A true Christian avoids the praise of men; not only avoids, but has a true fear of it. St. Sava of Pskov left the office of abbot, the monastery and the good brotherhood of the monastery and fled to a desolate place to escape the praise of men, for praise of men robs our heart. A devout prince, upon hearing of the mortification of St. Moses Murin [the Black], went with his retinue into the desert to see him. Informing Moses that the prince was coming to his monastery, Moses quickly ran out and began to flee and to hide somewhere, but he unexpectedly encountered the high-ranking visitors. "Where is the cell of Abba Moses?" the servants of the prince asked not suspecting that this was Moses himself. Moses opened his mouth and said: "What do you want him for? He is an ignorant old man, very untruthful and completely impure in life." Hearing this, the visitors were astonished and continued on. When they arrived at the cell of Moses, they inquired about the elder and the monks said that he was not there. Then they began to relate what a monk on the road had said about Moses. The monks were saddened and asked them: "How did he look, this old man, who spoke to you mocking words about this holy man?" and when they said that he was very dark in the face, tall and in a miserable garment; the monks cried out loudly: "but that was indeed the Abba Moses!" By this incident, the prince benefited greatly spiritually and rejoicefully returned to his home.
To contemplate the nobility of David (2 Samuel 1 - 2 Kings 1):
- How a messenger arrived and informed David about the death of Saul and Jonathan thinking to receive a reward for that;
- How David bitterly mourned and lamented for Saul who wished him [Daivd] nothing but death.
About the forms of the Messiah
"And we saw that He had no form nor comeliness" (Isaiah 53:2).
This, the prophet speaks about Christ the Lord as a man: "He had no form nor comeliness!" How is it that He Who gave form to every created thing and who created the beautiful angels of heaven and all the beauty of the universe, that He did not have form and comeliness [beauty]? Brethren, this need not confuse you. He was able to appear in the manner in which He willed. But he did not want to appear in angelic beauty as He did not want to appear in royal power and in the luxury of the wealthy. He who enters a house of sorrow does not dress in the most beautiful clothes, neither does a doctor dress in his best clothes when he visits the gravely ill. But the Lord entered a house of sorrow and into a hospital. The body is the garment of the soul. He dressed in a simple garment to impress us, not by His dress but rather by the power of the spirit. We do not know exactly what His appearance was. According to tradition, His face was swarthy and His hair was of a chestnut color. When King Abgar sent Ananias his artist to paint the face of the Lord, he was not able to draw even a line on the cloth for, it is said that, Christ's face shown with an unusual light.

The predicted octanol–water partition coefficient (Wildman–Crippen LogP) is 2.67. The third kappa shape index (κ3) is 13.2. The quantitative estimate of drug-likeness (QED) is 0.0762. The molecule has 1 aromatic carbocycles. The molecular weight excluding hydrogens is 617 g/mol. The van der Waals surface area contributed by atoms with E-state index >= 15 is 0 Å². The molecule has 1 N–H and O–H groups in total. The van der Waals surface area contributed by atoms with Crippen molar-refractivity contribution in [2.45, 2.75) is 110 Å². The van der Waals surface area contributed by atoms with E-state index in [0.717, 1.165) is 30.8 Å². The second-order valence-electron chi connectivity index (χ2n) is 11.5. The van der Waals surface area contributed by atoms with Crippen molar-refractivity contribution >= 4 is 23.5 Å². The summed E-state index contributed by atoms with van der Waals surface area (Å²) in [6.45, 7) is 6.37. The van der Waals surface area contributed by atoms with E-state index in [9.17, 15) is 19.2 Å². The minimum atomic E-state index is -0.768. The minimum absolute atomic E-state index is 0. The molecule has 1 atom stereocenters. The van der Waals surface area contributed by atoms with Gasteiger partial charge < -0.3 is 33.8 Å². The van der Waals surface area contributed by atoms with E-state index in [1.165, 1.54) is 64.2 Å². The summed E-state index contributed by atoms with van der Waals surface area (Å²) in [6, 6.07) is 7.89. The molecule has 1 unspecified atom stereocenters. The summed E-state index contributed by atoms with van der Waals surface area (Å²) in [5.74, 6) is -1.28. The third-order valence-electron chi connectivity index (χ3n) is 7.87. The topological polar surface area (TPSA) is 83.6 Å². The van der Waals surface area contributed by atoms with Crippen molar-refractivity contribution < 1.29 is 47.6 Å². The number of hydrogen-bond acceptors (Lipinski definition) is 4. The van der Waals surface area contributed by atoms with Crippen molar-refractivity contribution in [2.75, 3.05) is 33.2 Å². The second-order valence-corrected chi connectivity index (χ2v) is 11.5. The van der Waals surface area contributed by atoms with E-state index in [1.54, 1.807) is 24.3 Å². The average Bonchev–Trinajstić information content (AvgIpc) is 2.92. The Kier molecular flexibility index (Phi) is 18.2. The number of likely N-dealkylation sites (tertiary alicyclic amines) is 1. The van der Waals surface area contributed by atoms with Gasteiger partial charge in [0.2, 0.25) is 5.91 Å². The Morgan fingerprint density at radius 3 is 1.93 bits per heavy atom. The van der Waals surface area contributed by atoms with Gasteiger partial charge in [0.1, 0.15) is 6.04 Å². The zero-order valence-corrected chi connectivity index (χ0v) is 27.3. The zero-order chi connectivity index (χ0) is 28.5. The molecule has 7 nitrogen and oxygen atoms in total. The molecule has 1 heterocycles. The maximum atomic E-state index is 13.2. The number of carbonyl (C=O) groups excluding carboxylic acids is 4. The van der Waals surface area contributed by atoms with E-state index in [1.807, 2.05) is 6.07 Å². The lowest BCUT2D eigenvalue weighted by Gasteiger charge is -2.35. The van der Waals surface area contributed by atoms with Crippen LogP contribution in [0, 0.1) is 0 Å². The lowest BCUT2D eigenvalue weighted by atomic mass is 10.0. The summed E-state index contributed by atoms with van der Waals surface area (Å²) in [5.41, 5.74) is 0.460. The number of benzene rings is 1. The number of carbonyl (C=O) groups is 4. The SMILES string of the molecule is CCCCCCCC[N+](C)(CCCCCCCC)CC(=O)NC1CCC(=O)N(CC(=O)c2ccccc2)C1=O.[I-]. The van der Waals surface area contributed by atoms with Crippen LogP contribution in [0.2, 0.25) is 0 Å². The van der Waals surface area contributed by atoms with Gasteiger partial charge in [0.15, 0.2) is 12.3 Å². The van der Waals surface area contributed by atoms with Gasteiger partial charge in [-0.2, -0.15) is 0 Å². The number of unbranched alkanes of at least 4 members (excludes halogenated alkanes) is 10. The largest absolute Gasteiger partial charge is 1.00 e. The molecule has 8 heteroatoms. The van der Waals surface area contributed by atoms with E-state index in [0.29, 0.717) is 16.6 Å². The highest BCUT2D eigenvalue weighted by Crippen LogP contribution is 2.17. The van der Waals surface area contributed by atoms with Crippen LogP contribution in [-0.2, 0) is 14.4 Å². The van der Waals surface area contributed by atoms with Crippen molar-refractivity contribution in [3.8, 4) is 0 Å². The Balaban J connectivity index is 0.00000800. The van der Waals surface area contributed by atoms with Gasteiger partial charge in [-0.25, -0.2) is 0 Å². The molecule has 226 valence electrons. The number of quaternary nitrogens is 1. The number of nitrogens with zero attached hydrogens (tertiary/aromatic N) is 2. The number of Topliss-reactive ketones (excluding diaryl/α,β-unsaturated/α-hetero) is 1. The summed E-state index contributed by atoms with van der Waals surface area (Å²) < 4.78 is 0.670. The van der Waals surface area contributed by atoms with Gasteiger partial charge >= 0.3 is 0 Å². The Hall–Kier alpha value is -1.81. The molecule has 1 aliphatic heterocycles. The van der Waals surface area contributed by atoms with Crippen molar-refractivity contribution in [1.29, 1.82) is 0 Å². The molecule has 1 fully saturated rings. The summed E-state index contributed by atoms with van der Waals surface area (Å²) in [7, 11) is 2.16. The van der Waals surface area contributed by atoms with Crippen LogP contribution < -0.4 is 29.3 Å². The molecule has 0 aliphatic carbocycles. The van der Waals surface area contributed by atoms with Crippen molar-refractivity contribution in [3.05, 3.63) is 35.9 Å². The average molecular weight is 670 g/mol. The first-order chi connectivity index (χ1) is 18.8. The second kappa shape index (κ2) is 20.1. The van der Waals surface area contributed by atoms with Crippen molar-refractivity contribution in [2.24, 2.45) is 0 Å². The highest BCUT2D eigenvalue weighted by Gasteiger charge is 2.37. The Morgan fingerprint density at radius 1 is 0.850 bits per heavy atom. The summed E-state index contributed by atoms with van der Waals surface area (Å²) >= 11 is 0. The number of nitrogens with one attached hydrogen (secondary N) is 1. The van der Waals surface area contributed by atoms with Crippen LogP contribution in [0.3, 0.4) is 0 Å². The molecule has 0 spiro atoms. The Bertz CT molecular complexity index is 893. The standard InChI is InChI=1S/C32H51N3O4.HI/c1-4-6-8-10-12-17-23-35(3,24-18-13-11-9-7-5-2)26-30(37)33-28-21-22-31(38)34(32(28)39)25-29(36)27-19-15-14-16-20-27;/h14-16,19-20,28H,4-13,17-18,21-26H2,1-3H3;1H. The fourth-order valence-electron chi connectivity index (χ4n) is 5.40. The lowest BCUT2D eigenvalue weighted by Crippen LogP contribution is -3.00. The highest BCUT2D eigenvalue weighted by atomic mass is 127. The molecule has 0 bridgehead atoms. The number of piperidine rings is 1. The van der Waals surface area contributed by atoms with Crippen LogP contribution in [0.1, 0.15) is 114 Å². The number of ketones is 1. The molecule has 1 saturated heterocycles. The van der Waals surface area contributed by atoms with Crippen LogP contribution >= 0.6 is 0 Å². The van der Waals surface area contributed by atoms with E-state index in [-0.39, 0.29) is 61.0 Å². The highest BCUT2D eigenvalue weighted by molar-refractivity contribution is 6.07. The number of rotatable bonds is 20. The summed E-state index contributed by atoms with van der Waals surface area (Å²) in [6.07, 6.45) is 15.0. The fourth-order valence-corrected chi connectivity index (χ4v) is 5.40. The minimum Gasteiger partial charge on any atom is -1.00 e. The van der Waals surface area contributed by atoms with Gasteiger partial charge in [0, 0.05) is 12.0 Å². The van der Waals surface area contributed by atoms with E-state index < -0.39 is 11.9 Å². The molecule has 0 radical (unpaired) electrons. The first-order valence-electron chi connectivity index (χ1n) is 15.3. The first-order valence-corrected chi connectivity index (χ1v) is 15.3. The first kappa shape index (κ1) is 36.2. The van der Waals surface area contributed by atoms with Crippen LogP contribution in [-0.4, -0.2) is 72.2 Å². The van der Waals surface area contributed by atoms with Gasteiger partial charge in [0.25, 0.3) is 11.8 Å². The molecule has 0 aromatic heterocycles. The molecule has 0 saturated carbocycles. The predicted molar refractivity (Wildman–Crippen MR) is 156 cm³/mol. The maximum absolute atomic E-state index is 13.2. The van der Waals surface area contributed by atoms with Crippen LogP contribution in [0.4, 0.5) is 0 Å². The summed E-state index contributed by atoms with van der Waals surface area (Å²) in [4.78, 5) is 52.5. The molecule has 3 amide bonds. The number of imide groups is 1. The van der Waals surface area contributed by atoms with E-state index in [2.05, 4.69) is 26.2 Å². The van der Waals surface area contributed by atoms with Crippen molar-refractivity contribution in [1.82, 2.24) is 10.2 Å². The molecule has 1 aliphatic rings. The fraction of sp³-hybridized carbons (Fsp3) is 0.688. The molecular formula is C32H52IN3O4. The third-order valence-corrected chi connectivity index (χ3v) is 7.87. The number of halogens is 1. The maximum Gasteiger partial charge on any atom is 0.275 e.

After all, even if Christ had clothed Himself in the most beautiful body, such a body as only He is able to fashion, what would that physical beauty of His be in comparison to the immortal beauty of His Divinity? The greatest earthly beauty is merely only a shadow of the heavenly beauty. The Prophet Daniel was a young and handsome man but when an angel of God stood before him, he himself said:
" there remained no strength in me: for my comeliness turned in me into corruption" (Daniel 10:8). What is the face of man from earth in comparison to the likeness of an immortal angel of God? As darkness in comparison to the light! Of course, even the prophet looking at Christ the Immortal King in the flesh of man and comparing His earthly likeness with His Immortal likeness, had to cry out: "He had no form nor comeliness."
O Gentle and All-gentle Lord, Who for our sake was clothed in our miserable physical garment to serve us and not to frighten us, to You be glory and thanks, to You be glory and thanks.
To Thee be glory and praise forever. Amen.
From The Prologue From Ochrid by Bishop Nikolai Velimirovich
© 1985 Lazarica Press, Birmingham UK